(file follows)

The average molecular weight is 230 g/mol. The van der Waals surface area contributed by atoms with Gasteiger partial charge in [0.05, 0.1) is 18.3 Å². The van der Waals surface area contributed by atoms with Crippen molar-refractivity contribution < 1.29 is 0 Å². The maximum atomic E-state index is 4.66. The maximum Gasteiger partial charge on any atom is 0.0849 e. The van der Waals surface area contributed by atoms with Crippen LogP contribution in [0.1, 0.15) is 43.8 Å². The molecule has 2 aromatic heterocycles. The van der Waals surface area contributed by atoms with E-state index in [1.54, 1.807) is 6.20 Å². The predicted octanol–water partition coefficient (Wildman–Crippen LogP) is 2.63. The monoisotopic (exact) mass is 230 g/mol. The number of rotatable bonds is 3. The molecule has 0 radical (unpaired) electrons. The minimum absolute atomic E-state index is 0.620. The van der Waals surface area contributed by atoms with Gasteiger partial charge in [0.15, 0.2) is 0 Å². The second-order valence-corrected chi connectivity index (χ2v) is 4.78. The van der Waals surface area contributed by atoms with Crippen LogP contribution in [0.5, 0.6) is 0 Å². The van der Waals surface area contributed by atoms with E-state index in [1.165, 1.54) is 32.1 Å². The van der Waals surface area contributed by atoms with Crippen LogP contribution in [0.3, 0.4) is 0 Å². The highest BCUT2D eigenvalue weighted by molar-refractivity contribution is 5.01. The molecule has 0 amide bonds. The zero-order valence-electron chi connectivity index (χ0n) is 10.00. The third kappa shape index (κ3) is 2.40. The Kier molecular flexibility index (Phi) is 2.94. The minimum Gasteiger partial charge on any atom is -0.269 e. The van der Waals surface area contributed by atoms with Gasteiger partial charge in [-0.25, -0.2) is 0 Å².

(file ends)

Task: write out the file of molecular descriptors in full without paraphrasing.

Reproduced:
The average molecular weight is 230 g/mol. The van der Waals surface area contributed by atoms with Gasteiger partial charge in [0.05, 0.1) is 18.3 Å². The van der Waals surface area contributed by atoms with Crippen molar-refractivity contribution < 1.29 is 0 Å². The maximum atomic E-state index is 4.66. The maximum Gasteiger partial charge on any atom is 0.0849 e. The van der Waals surface area contributed by atoms with Crippen LogP contribution in [0.1, 0.15) is 43.8 Å². The molecule has 2 aromatic heterocycles. The van der Waals surface area contributed by atoms with E-state index in [1.54, 1.807) is 6.20 Å². The predicted octanol–water partition coefficient (Wildman–Crippen LogP) is 2.63. The monoisotopic (exact) mass is 230 g/mol. The number of rotatable bonds is 3. The molecule has 0 radical (unpaired) electrons. The minimum absolute atomic E-state index is 0.620. The van der Waals surface area contributed by atoms with Gasteiger partial charge in [0.15, 0.2) is 0 Å². The second-order valence-corrected chi connectivity index (χ2v) is 4.78. The van der Waals surface area contributed by atoms with Crippen LogP contribution in [0.5, 0.6) is 0 Å². The van der Waals surface area contributed by atoms with E-state index in [1.165, 1.54) is 32.1 Å². The van der Waals surface area contributed by atoms with Crippen LogP contribution in [0.3, 0.4) is 0 Å². The highest BCUT2D eigenvalue weighted by molar-refractivity contribution is 5.01. The molecule has 0 amide bonds. The zero-order valence-electron chi connectivity index (χ0n) is 10.00. The third kappa shape index (κ3) is 2.40. The Kier molecular flexibility index (Phi) is 2.94. The minimum Gasteiger partial charge on any atom is -0.269 e. The van der Waals surface area contributed by atoms with Gasteiger partial charge in [-0.25, -0.2) is 0 Å².